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FTSE supported by housebuilders oil prices and trade optimism


The FTSE bounded higher on Wednesday, lifted by trade optimism, as US – Sino trade talks concluded, strong energy stocks as oil extends its gains, and by housebuilders following robust results from Taylor Whimpey. The UK index fell away from session highs as Wall Street pared gains from the open.
US – Sino trade talks concluded today on an optimistic note fuelling hopes that a trade deal could be sooner rather than late. The progress boosted sentiment across global markets increasing demand for risker assets.

Oil Surges For 8th Straight Session
Oil was a notable winner of de-escalation of trade tensions, which combined with a decline in US inventories saw oil climb for an 8th consecutive session. WTI is now above $52 the barrel, up 4% on the day and rallying 14% year to date so far. This sustained move higher comes after a dismal last quarter for oil, which saw it decline 30% from its October peak. The speed that prices have picked up this year suggests that oil was hugely oversold in last year’s sell off. Energy stocks received a boost following the jump higher in oil.

Taylor Wimpey Jumps 6%
Taylor Wimpey rallied to the top of the FTSE leader board after reporting a solid set of results. Despite a challenging economic environment amid Brexit uncertainties, the house builder impressed investors by confirming it was on track to meet 2018 expectations and maintain its 2019 guidance. Given all the doom and gloom over house prices and consumer confidence the market was expecting to be disappointed. Taylor Wimpey’s share price dived a third last year. This latest update shows that Taylor Wimpey is, so far, managing to ride out the uncertainties, offering a ray of hope for the full year release in February.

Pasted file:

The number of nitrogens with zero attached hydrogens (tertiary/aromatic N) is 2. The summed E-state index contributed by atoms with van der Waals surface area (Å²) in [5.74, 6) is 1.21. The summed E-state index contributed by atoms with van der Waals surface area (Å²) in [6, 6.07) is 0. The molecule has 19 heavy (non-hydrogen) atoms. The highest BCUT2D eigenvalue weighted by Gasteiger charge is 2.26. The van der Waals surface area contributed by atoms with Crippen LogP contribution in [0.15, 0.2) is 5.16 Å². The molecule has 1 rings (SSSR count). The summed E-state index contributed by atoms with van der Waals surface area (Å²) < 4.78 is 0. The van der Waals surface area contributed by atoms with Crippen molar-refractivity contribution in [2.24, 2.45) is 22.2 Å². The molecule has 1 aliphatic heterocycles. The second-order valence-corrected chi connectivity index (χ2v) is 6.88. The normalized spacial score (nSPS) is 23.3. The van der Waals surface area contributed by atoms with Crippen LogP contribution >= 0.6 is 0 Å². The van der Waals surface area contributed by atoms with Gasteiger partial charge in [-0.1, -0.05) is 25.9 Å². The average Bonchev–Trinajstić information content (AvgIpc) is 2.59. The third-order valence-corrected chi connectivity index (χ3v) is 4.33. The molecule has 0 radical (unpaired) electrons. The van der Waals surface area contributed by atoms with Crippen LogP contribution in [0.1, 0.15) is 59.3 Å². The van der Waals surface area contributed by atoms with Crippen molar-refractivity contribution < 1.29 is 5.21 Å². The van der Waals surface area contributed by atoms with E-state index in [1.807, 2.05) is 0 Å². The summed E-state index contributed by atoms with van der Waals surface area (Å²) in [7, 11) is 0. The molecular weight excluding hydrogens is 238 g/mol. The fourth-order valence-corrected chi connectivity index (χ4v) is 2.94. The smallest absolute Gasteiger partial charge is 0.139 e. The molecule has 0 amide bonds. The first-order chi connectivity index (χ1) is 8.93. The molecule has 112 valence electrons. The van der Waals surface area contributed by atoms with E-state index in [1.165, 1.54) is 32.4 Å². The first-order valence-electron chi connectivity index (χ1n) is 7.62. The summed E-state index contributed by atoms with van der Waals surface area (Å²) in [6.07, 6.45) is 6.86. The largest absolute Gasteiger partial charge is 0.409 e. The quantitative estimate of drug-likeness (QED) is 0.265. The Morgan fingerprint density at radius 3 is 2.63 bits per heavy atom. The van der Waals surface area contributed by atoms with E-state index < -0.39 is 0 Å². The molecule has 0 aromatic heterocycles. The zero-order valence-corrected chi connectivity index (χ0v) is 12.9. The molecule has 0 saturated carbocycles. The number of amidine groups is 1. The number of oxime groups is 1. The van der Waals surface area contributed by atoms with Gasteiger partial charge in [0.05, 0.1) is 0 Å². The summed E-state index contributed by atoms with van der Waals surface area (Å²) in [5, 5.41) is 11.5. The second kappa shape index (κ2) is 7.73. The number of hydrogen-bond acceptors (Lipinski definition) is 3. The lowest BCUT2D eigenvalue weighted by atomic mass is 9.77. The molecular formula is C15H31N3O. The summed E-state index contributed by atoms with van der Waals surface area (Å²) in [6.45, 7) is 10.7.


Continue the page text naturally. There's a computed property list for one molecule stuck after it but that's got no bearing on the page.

Drama in Westminster Sees Pound Fall vs. Euro
Pound traders were once again watching the drama unfold in Westminster as the draft Withdrawal Bill was back in Parliament today for the first of four days of debates. Ministers voted in favour of giving the Prime Minister just 3 days to come up with a plan B, in the case that her deal is not approved by Parliament. This is a reduction from the 21 days amendment agreed the last time the Bill was aired in Parliament in December.

This amendment comes hot on the heels of ministers voting in favour of an amendment to the tax bill which would tie the government’s hands in the case of a no deal Brexit. In short what we are seeing is Parliament flexing its muscles and showing that they have the power to prevent a no deal Brexit. 

This vote although close are showing that Theresa May is not commanding a majority in Parliament, meaning that the chances of her deal being approved is looking increasingly slim. Whilst we know that Parliament is against a no deal Brexit, what we don’t know, is what Parliament sees as the solution. This uncertainty is hitting demand for the pound, which fell versus the euro and yen, although moved higher against the Fed hit dollar.

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